“Why are you taking all your clothes home? Are they dirty?”
Kemi laughed. “Dirty? Not at all”.
“Then why are you taking them all?” Fadeke asked again looking confused.
“I’m going to wear them at home”.
“I said I’m going to wear them at home”.
Fadeke looked more confused. “What….I….”
“They are the only clothes I have, so I wear them at home as well”. She said matter-of-factly.
“Was she having it this bad?” Fadeke thought. She wouldn’t have imagined that to be the reason why she was taking all her clothes home. She thought about all the fancy clothes she had in her wardrobe at home that she hadn’t worn for about a year; just because she had newer ones. Kemi needed clothes and that was what she was going to get.
As Fadeke was about to retire to her room, Mr. Peters tapped on the door. She had arrived home two hours earlier; had dinner with her family and told them she needed to rest. Her father had noticed that she was unusually quiet at the dining table but had decided it was best to talk to her later.
“Yes, come in. It’s open”. She called from inside.
He entered into the room and sat on the bean bag opposite the bed. “We need to talk”.
“Okay dad”. She said sitting down on the bed and looking at her feet.
“Why have you been avoiding me?”
“I want the best for you”. He paused. “And dating an Igbo boy isn’t part of the plans I have for you”.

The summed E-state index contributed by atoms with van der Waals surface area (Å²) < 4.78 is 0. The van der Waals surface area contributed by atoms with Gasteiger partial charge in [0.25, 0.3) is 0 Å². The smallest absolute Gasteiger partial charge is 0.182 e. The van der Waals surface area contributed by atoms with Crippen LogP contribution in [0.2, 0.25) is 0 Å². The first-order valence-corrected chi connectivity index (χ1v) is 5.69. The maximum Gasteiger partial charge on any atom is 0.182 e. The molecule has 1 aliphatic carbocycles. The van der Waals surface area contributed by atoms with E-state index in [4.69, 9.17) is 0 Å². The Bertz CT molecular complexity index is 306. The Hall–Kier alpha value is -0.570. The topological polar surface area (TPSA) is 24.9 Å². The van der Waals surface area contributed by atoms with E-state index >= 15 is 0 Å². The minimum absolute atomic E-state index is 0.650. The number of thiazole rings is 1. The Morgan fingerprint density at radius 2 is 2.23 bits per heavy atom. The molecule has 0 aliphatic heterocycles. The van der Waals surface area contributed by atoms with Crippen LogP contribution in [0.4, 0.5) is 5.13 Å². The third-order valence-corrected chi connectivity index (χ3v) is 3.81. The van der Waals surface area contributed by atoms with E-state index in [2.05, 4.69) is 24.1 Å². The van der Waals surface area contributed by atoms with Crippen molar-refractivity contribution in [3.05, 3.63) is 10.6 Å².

She raised her head to look at him. “Have you thought about how I feel, dad?”
“You’ll get over it”.
She looked stunned. “I’ll get over it?”
“Yes, I’ll help you. Once you are through with your graduation, you are going abroad to do your masters”.
She couldn’t believe what she had just heard. Her father was bent on tearing them apart. He wasn’t even bothered one bit about how she felt. Anger began to rise within her and she squinted at her dad. “Okay daddy”.
“I promise you that you would be glad you took this decision”.
She said nothing.
Her dad rose up and kissed her goodnight.
As he walked out of her room, she paced round her room upset. “What right did her parents have to interfere with her life and her feelings?” They obviously had this planned. “Did they think they could take control of her life?” She had thought her father would reason with her but she hadn’t even been given an opportunity to voice her feelings. She picked up her phone to call Chinedu. It had been three days since she last spoke to him. And right now what she needed was his soothing words to calm her soul.